Importance of differential forms is obvious to any geometer and some analysts dealing with manifolds, partly because so many results in modern geometry and related areas cannot even be formulated without them: for example if you want to learn the definition of symplectic manifold, you must first learn what is differential form.

However I have heard another opinion from people with non-geometric background (say, functional analysis, probability) that differential forms are probably used only in problems where they already appear in basic definitions (like symplectic geometry). When I taught an undergraduate course "Analysis on manifold" I had a feeling that my students might have got the same impression at the end: in the second half of the semester I developed calculus of differential forms with rather few concrete applications. Personally I am completely convinced in usefulness of differential forms, but find it not so easy to explain this to people who are not used to them.

**I would like to make a list of concrete applications of differential forms. Also it would be interesting to know historical reasons to introduce them.** To start the list, below are some examples which come to my mind.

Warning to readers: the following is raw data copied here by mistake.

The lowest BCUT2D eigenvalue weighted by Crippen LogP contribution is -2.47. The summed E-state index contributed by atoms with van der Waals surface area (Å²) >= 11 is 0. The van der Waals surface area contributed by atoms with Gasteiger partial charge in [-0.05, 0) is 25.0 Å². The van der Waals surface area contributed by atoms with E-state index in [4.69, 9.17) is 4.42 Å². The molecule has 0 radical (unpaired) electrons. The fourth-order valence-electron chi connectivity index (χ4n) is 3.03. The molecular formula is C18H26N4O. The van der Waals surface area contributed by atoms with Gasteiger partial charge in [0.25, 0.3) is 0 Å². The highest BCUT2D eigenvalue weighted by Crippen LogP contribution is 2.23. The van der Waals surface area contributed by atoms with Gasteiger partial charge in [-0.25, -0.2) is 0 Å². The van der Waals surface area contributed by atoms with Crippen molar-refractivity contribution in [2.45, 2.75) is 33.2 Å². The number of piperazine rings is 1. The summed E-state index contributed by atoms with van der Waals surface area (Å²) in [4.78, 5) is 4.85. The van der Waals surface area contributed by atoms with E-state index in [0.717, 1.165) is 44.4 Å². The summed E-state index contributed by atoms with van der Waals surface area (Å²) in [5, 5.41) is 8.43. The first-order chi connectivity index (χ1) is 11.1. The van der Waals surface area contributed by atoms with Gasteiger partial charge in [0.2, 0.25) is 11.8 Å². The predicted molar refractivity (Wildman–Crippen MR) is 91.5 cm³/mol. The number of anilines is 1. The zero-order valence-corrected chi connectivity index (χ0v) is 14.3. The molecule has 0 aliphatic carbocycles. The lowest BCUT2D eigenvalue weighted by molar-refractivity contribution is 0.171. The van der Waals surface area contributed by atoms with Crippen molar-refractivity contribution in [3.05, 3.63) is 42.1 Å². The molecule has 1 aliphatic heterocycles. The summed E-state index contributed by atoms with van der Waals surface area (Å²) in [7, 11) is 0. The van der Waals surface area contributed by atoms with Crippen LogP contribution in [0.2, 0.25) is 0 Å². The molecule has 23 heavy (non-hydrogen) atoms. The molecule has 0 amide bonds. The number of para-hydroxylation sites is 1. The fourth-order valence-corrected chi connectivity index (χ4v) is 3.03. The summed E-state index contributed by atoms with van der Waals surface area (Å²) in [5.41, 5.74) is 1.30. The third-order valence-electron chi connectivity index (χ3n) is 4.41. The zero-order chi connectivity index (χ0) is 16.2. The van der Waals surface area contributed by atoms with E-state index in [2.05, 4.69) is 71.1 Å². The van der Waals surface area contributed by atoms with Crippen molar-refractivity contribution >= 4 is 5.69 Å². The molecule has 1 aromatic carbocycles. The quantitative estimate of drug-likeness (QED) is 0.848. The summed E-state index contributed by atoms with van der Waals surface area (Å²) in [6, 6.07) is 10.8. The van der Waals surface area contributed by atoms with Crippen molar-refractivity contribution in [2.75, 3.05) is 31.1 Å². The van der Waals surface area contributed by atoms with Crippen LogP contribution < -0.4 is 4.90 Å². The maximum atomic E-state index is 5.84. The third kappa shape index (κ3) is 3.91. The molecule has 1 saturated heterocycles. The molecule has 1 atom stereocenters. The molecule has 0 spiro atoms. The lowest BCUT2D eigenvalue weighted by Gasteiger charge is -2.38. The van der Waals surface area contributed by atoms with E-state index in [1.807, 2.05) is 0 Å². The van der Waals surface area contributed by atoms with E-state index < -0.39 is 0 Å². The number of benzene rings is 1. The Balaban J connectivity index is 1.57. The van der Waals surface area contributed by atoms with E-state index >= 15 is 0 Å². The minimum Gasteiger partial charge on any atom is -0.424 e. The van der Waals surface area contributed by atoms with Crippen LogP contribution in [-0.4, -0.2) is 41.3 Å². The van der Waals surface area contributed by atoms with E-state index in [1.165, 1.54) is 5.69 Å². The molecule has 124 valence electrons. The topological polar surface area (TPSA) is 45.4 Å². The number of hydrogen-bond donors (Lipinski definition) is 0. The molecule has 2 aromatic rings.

1) The general Stokes formula $\int_M d\omega=\pm \int_{\partial M}\omega$ generalizes all classical formulas of Green, Gauss, Stokes.

2) The Haar measure on a Lie group can be easily constructed as a translation invariant top differential form. (Some experts often prefer to consider this as a special case of a more general and more difficult fact of existence of Haar measure on locally compact groups. In that generality there is no such a simple and relatively explicit description of Haar measure as there is no language similar to differential forms.)

3) The cohomology of the de Rham complex of differential forms on a manifold is canonically isomorphic to singular cohomology (with real coefficients) of the manifold. One use of this isomorphism is that even Betti numbers of a symplectic manifold are non-zero. Another non-trivial use of this fact is the Hodge decomposition of the cohomology (with complex coefficients) of a compact Kahler manifold which makes it, in particular, a bi-graded algebra (rather than just graded) and provides new information on the Betti numbers, say $\beta_{2k+1}$ must be even.